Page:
Home > Focus on Japan 2008 > Ichou Matsuri

Ichou Matsuri

November 24th, 2008

Sachi and I went to Jingu Gaien Sunday for the Ichou Festival. Literally, “Ichou” is “Ginkgo Tree,” as in “Ginkgo Biloba,” the widely-known herbal supplement. The southern avenue of Jingu Gaien is lined with Ginkgo trees, which are also known as “Maidenhairs,” though they resemble most the hairstyle worn by Alice in the Dilbert comic.


One of the down points is that the Ginkgo nut, as Sachi pointed out to me, smells kinda like dung. The main drag was OK, but some areas nearby were pretty smelly.

We also miscalculated in thinking that we were going to a park, as “Gaien” means “outer garden.” Jingu Gaien, however, is more of a sports complex (built for the 1964 Olympics, in fact); although there were a few small actual parks here and there, it was mostly stadiums and sports fields. Still, the main drag was nice, with the tree lining and all.







There was one field given over to the usual food stalls (a surprising number selling foreign food, not your usual Japanese festival fare), plus an area for crowds to gather, mingle, and enjoy the occasional show.



One we saw was some kind of performance art we could not figure out: a guy dressed in only a loin cloth, head band, and white paint, standing on a box, imploring a small boy to hold his hand as he pointed off into the distance. If the boy let go, the guy slowly turned with a doleful expression as if to beg for the boy to hold his hand–and when the boy did, the guy turned away again to point somewhere. Frankly, it weirded me out–I felt like calling Child Protective Services.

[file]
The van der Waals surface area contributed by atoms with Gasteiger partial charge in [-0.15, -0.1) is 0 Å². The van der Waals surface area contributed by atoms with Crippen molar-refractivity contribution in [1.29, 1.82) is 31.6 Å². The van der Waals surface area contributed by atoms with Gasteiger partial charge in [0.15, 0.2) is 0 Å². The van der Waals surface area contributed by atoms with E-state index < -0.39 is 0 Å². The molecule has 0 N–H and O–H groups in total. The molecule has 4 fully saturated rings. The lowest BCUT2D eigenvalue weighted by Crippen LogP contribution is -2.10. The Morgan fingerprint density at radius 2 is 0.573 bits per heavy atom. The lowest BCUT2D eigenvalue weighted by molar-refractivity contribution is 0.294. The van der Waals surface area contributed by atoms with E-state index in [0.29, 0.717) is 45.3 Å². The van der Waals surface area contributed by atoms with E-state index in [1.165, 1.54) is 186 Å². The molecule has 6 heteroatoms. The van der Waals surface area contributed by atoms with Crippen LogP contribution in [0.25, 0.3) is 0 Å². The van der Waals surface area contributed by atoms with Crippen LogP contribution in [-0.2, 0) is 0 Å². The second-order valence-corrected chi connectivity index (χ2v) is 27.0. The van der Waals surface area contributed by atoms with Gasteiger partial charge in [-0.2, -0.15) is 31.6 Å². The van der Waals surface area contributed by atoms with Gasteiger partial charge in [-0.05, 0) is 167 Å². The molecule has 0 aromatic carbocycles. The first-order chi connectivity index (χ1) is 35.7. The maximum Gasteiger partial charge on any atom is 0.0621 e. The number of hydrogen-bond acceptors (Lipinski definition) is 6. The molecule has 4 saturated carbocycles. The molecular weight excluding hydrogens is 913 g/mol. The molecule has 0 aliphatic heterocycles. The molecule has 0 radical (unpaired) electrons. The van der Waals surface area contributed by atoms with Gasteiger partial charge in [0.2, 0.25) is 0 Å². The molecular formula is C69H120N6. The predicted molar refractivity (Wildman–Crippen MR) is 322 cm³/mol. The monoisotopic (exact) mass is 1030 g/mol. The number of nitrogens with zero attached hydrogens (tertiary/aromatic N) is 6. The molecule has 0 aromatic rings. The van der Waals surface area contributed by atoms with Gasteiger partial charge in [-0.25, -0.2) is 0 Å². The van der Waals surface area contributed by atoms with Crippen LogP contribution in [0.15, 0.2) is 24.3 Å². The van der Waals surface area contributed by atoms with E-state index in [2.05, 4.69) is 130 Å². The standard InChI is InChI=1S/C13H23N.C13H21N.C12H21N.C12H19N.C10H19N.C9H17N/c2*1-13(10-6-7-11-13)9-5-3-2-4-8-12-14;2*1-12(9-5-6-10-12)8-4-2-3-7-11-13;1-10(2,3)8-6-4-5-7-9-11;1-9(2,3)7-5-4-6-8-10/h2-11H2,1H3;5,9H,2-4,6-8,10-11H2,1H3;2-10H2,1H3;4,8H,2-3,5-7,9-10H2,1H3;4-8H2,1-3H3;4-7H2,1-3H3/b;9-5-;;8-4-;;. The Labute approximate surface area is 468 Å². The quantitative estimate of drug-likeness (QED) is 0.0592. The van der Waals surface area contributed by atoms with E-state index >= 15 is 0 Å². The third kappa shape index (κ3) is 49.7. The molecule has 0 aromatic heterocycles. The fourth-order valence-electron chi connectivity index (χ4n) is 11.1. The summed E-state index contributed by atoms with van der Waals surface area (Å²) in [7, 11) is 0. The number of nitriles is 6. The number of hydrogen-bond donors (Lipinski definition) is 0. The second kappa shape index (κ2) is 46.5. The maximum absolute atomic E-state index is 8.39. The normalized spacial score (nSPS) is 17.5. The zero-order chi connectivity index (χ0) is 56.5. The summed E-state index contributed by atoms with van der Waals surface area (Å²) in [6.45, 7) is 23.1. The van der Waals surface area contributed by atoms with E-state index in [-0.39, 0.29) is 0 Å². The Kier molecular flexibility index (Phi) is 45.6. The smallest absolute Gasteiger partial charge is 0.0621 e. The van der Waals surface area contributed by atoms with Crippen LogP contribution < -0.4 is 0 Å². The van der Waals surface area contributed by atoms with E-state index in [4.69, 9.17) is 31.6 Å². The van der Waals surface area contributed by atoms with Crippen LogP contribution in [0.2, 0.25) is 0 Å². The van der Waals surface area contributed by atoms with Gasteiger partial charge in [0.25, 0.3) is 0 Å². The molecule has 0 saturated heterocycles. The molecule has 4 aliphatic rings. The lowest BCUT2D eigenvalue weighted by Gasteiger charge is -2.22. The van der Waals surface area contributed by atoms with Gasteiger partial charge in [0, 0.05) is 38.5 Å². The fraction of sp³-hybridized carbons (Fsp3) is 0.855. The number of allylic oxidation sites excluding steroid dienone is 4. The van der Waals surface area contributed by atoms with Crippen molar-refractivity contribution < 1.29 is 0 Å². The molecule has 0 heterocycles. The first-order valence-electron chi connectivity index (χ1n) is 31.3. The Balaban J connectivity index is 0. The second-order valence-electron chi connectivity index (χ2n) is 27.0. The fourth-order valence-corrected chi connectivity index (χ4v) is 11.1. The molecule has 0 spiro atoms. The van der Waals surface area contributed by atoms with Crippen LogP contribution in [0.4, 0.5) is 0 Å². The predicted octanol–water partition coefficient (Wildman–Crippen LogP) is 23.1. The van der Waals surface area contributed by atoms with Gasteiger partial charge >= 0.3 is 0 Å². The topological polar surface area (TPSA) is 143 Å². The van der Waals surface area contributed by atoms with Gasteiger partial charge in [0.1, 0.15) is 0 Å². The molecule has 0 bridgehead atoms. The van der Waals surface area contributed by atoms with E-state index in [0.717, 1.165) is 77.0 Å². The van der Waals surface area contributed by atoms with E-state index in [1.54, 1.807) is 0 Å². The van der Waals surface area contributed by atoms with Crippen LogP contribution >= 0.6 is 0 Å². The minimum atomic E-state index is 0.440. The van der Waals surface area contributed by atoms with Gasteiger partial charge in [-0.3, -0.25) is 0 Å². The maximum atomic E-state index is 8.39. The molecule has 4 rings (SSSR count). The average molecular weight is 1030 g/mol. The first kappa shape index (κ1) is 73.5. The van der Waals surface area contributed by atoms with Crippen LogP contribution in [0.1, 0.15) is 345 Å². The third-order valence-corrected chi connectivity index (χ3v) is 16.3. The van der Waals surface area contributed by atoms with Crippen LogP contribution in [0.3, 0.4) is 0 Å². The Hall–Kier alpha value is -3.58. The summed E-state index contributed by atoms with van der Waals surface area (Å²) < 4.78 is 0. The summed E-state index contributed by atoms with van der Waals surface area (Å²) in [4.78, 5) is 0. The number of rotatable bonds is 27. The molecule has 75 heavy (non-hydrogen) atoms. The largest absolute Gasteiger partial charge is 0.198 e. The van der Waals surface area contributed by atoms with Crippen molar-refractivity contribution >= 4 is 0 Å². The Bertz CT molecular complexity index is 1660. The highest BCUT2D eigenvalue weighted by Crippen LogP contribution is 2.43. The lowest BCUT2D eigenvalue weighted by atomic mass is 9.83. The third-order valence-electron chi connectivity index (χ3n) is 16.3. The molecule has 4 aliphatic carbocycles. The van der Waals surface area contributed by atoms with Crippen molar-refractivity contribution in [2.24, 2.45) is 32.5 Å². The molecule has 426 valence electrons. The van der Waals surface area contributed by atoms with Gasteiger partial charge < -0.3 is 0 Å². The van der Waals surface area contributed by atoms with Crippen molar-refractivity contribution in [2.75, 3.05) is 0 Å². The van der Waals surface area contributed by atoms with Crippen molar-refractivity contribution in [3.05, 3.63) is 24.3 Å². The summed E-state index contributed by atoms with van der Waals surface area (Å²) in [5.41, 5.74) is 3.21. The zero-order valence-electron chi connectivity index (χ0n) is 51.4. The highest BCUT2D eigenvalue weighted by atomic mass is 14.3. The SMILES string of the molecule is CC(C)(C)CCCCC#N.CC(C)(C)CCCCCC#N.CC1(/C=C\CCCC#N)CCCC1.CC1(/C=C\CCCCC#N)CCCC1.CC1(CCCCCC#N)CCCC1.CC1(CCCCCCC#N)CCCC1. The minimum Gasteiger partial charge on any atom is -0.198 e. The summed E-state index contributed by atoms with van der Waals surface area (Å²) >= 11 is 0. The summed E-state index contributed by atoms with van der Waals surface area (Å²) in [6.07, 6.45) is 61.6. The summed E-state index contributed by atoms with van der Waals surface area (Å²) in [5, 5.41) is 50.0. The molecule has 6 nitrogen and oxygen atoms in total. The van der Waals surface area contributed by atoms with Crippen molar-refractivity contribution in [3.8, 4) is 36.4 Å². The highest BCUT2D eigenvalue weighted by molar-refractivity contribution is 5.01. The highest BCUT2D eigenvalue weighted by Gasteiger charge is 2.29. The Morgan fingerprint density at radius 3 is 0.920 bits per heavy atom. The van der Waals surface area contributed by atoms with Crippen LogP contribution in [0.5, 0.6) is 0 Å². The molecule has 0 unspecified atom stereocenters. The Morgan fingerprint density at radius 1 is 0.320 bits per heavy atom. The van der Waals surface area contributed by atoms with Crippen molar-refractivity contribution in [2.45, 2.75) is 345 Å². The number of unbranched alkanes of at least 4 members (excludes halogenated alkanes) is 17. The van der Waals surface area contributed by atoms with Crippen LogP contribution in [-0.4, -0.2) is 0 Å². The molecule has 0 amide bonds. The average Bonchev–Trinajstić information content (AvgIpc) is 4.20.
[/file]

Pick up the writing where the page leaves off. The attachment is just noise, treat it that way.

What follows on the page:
On our way out, we ran into a fun little activity: a bike-riding training session for little kids. We were wondering why there were so many kids bicycling along our path, until we ran into this.



It was mostly kids seriously trying to learn how to ride, riding in on their training wheels and discarding them for the course. As Sachi and I walked past, we heard an erstwhile young boy intone, “One, two, three! as he took off for yet another try. They were so cute.

Then we saw this:


Sachi had to explain to me that it was not a firearm enthusiast’s tour bus, but a tour bus from Gunma Prefecture.

After the festival, we headed over to Shinjuku Gyouen–more on that tomorrow.

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  1. November 25th, 2008 at 04:39 | #1

    Great to have a break from politics and see a post about matsuri 😉

  2. Paul
    November 25th, 2008 at 09:50 | #2

    Did he say “one, two, three!” or did he say “ichi, ni, san!”? :)

  3. Luis
    November 26th, 2008 at 03:39 | #3

    “Ichi, ni, san!” in fact. I just translated.

  4. Paul
    November 26th, 2008 at 07:10 | #4

    LOL I figured. 😉

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